"Listen to me, Hopkins," I said, in cutting and distinct tones, "you and I have been good friends, but I want you to understand that in the future my doors are closed against any man who acts as much like a scoundrel as you have."
Tom looked the least bit interested.
"What's the matter, Billy?" he muttered, composedly. "Don't your clothes fit you?"
"If I were in your place," I went on, "which, thank God, I am not, I think I would be afraid to close my eyes. How about that girl you left waiting for you down among those lonesome Southern pines—the girl that you've forgotten since you came into your confounded money? Oh, I know what I'm talking about. While you were a poor medical student she was good enough for you. But now, since you are a millionaire, it's different. I wonder what she thinks of the performances of that peculiar class of people which she has been taught to worship—the Southern gentlemen? I'm sorry, Hopkins, that I was forced to speak about these matters, but you've covered it up so well and played your part so nicely that I would have sworn you were above such unmanly tricks."
Poor Tom. I could scarcely keep from laughing outright to see him struggling against the effects of the opiate. He was distinctly angry, and I didn't blame him. Tom had a Southern temper. His eyes were open now, and they showed a gleam or two of fire. But the drug still clouded his mind and bound his tongue.
"C-c-confound you," he stammered, "I'll s-smash you."
He tried to rise from the couch. With all his size he was very weak now. I thrust him back with one arm. He lay there glaring like a lion in a trap.
"That will hold you for a while, you old loony," I said to myself. I got up and lit my pipe, for I was needing a smoke. I walked around a bit, congratulating myself on my brilliant idea.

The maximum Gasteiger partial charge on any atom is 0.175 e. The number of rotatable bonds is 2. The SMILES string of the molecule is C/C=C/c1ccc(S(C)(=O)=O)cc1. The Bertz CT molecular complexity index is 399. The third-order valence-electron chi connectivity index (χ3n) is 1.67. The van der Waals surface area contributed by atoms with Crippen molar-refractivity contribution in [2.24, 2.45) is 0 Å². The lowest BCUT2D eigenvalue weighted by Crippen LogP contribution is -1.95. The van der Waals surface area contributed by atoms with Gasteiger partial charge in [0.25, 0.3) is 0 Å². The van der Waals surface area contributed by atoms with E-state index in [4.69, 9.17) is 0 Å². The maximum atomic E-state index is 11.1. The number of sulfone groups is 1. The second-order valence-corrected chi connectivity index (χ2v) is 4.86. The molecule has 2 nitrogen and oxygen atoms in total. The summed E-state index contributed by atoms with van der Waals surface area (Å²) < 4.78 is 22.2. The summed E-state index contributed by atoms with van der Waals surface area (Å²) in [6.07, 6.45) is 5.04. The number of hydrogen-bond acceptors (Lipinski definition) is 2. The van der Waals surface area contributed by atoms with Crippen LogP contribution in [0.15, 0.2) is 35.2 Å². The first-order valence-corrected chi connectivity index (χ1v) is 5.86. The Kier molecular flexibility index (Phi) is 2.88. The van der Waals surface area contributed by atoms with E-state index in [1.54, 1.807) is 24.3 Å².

I heard a snore. I looked around. Tom was asleep again. I walked over and punched him on the jaw. He looked at me as pleasant and ungrudging as an idiot. I chewed my pipe and gave it to him hard.
"I want you to recover yourself and get out of my rooms as soon as you can," I said, insultingly. "I've told you what I think of you. If you have any honour or honesty left you will think twice before you attempt again to associate with gentlemen. She's a poor girl, isn't she?" I sneered. "Somewhat too plain and unfashionable for us since we got our money. Be ashamed to walk on Fifth Avenue with her, wouldn't you? Hopkins, you're forty-seven times worse than a cad. Who cares for your money? I don't. I'll bet that girl don't. Perhaps if you didn't have it you'd be more of a man. As it is you've made a cur of yourself, and"—I thought that quite dramatic—"perhaps broken a faithful heart." (Old Tom Hopkins breaking a faithful heart!) "Let me be rid of you as soon as possible."
I turned my back on Tom, and winked at myself in a mirror. I heard him moving, and I turned again quickly. I didn't want a hundred and ninety-eight pounds falling on me from the rear. But Tom had only turned partly over, and laid one arm across his face. He spoke a few words rather more distinctly than before.
"I couldn't have—talked this way—to you, Billy, even if I'd heard people—lyin' 'bout you. But jus' soon's I can s-stand up—I'll break your neck—don' f'get it."
I did feel a little ashamed then. But it was to save Tom. In the morning, when I explained it, we would have a good laugh over it together.
In about twenty minutes Tom dropped into a sound, easy slumber. I felt his pulse, listened to his respiration, and let him sleep. Everything was normal, and Tom was safe. I went into the other room and tumbled into bed.
I found Tom up and dressed when I awoke the next morning. He was entirely himself again with the exception of shaky nerves and a tongue like a white-oak chip.
"What an idiot I was," he said, thoughtfully. "I remember thinking that quinine bottle looked queer while I was taking the dose. Have much trouble in bringing me 'round?"
I told him no. His memory seemed bad about the entire affair. I concluded that he had no recollection of my efforts to keep him awake, and decided not to enlighten him. Some other time, I thought, when he was feeling better, we would have some fun over it.
When Tom was ready to go he stopped, with the door open, and shook my hand.
"Much obliged, old fellow," he said, quietly, "for taking so much trouble with me—and for what you said. I'm going down now to telegraph to the little girl."